The judge presiding over the murder trial of ex-Minneapolis cop Derek Chauvin in the death of George Floyd said Tuesday he will consider delaying the trial in the wake of a $27 million civil settlement for Floyd’s family.
Hennepin County District Judge Peter Cahill said he will take up the issue Wednesday after Chauvin’s lawyer complained this week that news of the hefty settlement in the case may have tainted the jury.
“You would agree it’s unfortunate, right?” Cahill asked the prosecution on Monday about the sudden revelation of a multi-million dollar settlement.
“It’s certainly not my preference, your honor,” replied Steve Schleicher, a lawyer on the prosecution team.
Cahill dismissed one juror on Tuesday morning because that man was aware of the settlement and would likely continue to read news coverage of the issue due to his job.
The judge also said he would recall the seven jurors seated before the news broke to see if the new development changed their ability to be impartial in hearing the case.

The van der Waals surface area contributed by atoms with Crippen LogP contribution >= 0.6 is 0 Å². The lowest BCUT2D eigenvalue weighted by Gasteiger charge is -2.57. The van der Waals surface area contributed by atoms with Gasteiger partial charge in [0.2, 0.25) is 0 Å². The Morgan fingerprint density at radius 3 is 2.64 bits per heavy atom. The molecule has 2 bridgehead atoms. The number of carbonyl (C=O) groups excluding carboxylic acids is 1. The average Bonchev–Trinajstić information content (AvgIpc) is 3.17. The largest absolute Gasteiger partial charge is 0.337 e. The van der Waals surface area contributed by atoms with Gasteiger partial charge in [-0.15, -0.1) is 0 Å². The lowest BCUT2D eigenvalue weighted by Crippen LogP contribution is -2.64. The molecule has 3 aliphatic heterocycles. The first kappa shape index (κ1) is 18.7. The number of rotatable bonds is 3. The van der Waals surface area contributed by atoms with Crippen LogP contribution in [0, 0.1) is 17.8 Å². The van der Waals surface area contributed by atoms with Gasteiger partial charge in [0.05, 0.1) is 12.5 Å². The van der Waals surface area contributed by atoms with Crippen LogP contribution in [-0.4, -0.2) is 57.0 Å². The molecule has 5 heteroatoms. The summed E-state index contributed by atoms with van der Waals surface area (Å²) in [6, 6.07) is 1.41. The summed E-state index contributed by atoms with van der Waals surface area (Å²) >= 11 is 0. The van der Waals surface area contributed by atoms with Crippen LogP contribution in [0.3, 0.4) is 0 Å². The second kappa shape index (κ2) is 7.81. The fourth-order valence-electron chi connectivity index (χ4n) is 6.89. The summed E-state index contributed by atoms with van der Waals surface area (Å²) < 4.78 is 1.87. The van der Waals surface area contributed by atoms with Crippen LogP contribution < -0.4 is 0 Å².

The issue surfaced during jury selection Monday, when Eric Nelson, Chauvin’s lawyer, said that word of the settlement could make a fair trial impossible.
Nelson said he found it “perplexing” that the city would announce the settlement in the wrongful death case “in the exact middle of jury selection.”
His concerns appeared to be confirmed immediately.
The first prospective juror called for questioning Monday conceded that she heard reports of the settlement and felt she could no longer be impartial.
The woman, who works in human resources, said that “generally, the preponderance of evidence in civil cases leans towards guilt.”
Eight of the last 11 potential panelists called have been dismissed, the judge noted.
Nelson is asking Cahill to halt the trial, and to reconsider his earlier request that the proceedings be moved out of Minneapolis because of the high-profile nature of the case — requests the judge said he will consider.
Also on Tuesday, lawyers for both sides revisited the issue of an earlier Floyd arrest, according to USA Today.
Cahill ruled in January that the 2019 arrest could not be brought up — but said Tuesday he would reconsider after Nelson argued that some of the details were relevant.
Chauvin, 44, is charged with second-degree murder, manslaughter, and a newly reinstated charge of third-degree murder in Floyd’s death on May 25.
Viral video of the incident shows Chauvin, then a cop, with his knee pressed to the back of Floyd’s neck for nearly 9 minutes despite his pleas that he couldn’t breathe.